A new exhibition at the Eiteljorg Museum will examine the West as it was portrayed in film and TV.
Beginning March 3, the Eiteljorg Museum of American Indians and Western Art will present The Reel West, a new exhibition that explores the West that was depicted in film and on television, and how those mediums helped shape the West within pop culture.
According to the museum, “The Reel West explores morality, diversity and American identity as depicted in the Western film genre and how Hollywood and Westerns shape our understanding of the world around us.”
The exhibition will include film costumes, props, memorabilia, art and images from a century of Westerns, from early silent films to the classic era of popular movies and TV shows to the genrebending films of recent years. Highlights from the show include a mask, hat, costume, gun belt and scarf worn by
The Lone Ranger actor Clayton Moore; a full costume worn by Hailee Steinfeld in the Coen Brothers’ 2010 remake of True Grit; two hats worn by Clint Eastwood, one from the TV show Rawhide and another from the film Pale Rider; and Western hats or other costume items worn on camera by decades of Western performers, including John Wayne, Tom Mix, Gene Autry, Roy Rogers, Dale Evans, James Arness, the cast members of Bonanza, plus Sam Elliott, Anjelica Huston, Jamie Foxx and many others. The exhibition will also have interactive exhibits, including a touchscreen that will help museum-goers understand the themes of morality, diversity and identity that Westerns portray.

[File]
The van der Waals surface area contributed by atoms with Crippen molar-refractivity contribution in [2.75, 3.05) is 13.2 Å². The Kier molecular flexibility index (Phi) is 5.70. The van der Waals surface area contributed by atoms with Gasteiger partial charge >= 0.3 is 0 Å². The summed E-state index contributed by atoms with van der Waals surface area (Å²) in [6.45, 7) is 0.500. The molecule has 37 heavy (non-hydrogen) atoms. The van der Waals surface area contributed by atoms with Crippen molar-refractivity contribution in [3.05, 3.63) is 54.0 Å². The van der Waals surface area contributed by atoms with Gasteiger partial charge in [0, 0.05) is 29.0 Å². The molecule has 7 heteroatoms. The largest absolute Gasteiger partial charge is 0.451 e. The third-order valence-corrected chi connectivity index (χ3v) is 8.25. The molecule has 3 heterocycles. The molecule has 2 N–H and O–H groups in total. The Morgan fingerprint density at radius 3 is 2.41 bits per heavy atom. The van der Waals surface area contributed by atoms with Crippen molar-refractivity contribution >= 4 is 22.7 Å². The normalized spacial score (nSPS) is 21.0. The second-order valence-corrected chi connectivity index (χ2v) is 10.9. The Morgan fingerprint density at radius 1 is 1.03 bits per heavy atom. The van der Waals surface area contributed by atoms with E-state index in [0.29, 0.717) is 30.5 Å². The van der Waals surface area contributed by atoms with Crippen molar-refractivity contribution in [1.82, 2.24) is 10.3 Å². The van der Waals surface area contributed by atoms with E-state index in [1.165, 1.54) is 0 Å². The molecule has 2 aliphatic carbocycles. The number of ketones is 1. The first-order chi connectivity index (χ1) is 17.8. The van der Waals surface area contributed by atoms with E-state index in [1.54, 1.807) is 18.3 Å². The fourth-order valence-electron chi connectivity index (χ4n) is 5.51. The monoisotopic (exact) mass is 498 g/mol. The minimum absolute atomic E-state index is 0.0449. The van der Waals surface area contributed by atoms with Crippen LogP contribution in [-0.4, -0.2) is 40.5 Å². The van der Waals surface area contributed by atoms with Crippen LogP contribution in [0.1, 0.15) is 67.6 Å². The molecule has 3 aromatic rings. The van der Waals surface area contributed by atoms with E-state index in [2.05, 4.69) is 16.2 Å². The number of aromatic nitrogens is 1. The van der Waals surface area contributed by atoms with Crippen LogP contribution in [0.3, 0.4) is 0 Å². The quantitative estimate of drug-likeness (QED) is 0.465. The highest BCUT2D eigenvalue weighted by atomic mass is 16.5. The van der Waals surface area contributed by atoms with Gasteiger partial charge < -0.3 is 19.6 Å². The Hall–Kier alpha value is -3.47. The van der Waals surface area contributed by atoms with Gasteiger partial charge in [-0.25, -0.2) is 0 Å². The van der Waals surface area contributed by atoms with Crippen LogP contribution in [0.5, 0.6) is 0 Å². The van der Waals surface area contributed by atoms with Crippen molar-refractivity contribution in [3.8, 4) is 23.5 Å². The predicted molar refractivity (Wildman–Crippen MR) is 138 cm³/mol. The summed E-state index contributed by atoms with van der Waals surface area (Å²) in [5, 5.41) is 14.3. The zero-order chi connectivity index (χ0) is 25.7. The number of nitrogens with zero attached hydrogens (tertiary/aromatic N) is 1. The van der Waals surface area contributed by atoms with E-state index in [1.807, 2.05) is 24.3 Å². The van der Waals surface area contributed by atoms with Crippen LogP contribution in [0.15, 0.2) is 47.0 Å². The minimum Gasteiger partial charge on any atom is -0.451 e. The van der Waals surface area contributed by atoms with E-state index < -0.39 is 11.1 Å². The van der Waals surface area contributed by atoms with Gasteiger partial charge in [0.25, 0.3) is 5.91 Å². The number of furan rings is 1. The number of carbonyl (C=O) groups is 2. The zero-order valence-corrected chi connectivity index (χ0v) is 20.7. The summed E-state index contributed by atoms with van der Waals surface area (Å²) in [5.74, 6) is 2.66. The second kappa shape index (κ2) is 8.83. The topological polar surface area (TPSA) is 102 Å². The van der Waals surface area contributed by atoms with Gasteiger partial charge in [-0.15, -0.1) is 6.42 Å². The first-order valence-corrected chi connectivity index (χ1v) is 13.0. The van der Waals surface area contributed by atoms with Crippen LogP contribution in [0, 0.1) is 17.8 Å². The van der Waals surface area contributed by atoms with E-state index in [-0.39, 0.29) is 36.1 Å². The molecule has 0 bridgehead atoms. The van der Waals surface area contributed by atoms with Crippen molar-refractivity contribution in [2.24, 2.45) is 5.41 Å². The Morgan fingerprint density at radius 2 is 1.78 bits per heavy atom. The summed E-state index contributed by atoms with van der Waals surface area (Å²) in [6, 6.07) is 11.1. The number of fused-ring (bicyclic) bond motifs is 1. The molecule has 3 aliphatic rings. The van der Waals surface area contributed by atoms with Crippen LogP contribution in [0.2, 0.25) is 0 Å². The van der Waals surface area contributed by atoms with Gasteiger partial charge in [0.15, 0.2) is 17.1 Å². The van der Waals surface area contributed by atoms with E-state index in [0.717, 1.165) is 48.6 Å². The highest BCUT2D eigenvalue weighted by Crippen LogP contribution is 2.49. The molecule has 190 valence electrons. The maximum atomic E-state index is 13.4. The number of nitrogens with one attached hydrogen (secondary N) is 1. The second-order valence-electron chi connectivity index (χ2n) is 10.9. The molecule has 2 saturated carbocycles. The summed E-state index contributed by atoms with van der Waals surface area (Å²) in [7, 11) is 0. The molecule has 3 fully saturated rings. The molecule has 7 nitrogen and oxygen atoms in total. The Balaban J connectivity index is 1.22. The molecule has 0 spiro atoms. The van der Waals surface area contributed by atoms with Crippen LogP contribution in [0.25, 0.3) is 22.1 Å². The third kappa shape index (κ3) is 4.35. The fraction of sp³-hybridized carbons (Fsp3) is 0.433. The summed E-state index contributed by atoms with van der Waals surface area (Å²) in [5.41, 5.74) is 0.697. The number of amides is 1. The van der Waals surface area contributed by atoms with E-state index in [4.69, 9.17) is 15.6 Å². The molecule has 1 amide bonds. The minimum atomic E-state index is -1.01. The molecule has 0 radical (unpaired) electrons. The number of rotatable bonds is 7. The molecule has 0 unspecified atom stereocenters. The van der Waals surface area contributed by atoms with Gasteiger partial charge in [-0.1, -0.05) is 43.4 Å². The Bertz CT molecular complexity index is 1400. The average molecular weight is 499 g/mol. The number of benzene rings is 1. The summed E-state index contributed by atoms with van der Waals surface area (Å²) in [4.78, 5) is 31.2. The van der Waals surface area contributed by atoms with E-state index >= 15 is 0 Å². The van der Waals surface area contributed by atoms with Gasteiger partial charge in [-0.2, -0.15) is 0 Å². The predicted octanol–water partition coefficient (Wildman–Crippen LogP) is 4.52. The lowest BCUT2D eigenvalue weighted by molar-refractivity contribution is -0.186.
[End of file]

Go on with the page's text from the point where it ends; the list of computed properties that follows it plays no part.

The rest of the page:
“Not only will The Reel West spur memories of going to the movies to see your favorite heroes and villains, it will spark conversations between generations about what Westerns say and portray about our country and where the onscreen myths differed from reality,” Eiteljorg president and CEO John Vanausdall says. “We are excited to present this featured exhibition at the Eiteljorg and to share these fascinating objects, stories and related programs with our visitors.”
The exhibition runs through February 3, 2019. For more information visit www.eiteljorg.org.
James Montgomery Flagg (1877-1960), William S. Hart and His Pinto Pony, ca. 1922. Collection of the Eiteljorg Museum of American Indians and Western Art.
William S. Hart in The Gunfighter, 1917. Image courtesy of World History Archive / Alamy Stock Photo.